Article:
Hannibal and Me: life lessons from history

That is, “fascinated” as you might be in a horror movie: simultaneously freaked out and intrigued. If I had to give a working hypothesis in my evolving thinking, it would sound a bit like the answer by that character in The Sun Also Rises: How does complexity enslave us? First gradually, then suddenly. In other words, complexity can increase slowly for a while but then suddenly becomes catastrophic. Ritual Epistemology. Sarah Perry is a contributing editor of Ribbonfarm.

Ritual Epistemology

If you are reading this, you are probably aware of the existence of the rationalist community. The community is characterized (broadly) by a scientific worldview, skepticism of religion and paranormal claims, atheism, and an almost fanatical devotion to Bayes’ rule. The skeptic wing of rationalism devotes itself to debunking “woo” – paranormal phenomena, energy healing, psychics, spoon benders, and the like. The wing known as “effective altruism” devotes itself to doing good in the most rational ways possible: donating money to charities that save the most lives per dollar, for instance.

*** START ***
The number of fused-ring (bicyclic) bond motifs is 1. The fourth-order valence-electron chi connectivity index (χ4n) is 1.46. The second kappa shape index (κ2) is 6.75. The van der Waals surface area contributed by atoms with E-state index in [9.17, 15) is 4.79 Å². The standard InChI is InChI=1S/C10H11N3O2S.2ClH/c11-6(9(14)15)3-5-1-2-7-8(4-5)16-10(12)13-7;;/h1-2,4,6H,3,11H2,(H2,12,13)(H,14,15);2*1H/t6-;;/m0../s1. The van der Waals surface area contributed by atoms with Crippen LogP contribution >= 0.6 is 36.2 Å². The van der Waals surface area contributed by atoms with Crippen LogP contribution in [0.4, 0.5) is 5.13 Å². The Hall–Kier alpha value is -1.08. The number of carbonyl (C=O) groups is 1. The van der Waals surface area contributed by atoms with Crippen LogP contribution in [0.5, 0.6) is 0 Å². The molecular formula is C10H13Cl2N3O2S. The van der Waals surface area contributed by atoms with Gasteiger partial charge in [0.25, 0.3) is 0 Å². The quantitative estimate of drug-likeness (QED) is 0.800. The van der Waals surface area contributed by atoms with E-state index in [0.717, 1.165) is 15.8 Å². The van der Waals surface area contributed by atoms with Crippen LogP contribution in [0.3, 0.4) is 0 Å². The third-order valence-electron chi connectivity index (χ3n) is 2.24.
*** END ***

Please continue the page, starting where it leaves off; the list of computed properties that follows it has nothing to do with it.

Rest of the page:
(My personal observation is that many self-identified effective altruists are vegans, evidencing their concern for not only human but animal lives as well.) You may or may not be aware that there is such a thing as post-rationalism (see, e.g., this and this). I am sympathetic to both groups. Legal Ritual Evidence. Postrationalism. "Postrationalism" is our reaction against some of the silliness of modern conceptions of "rationality", while keeping the strong emphasis on correct thinking, skeptical evidence-based inquiry, and field performance as the final test of ways of thinking.

Postrationalism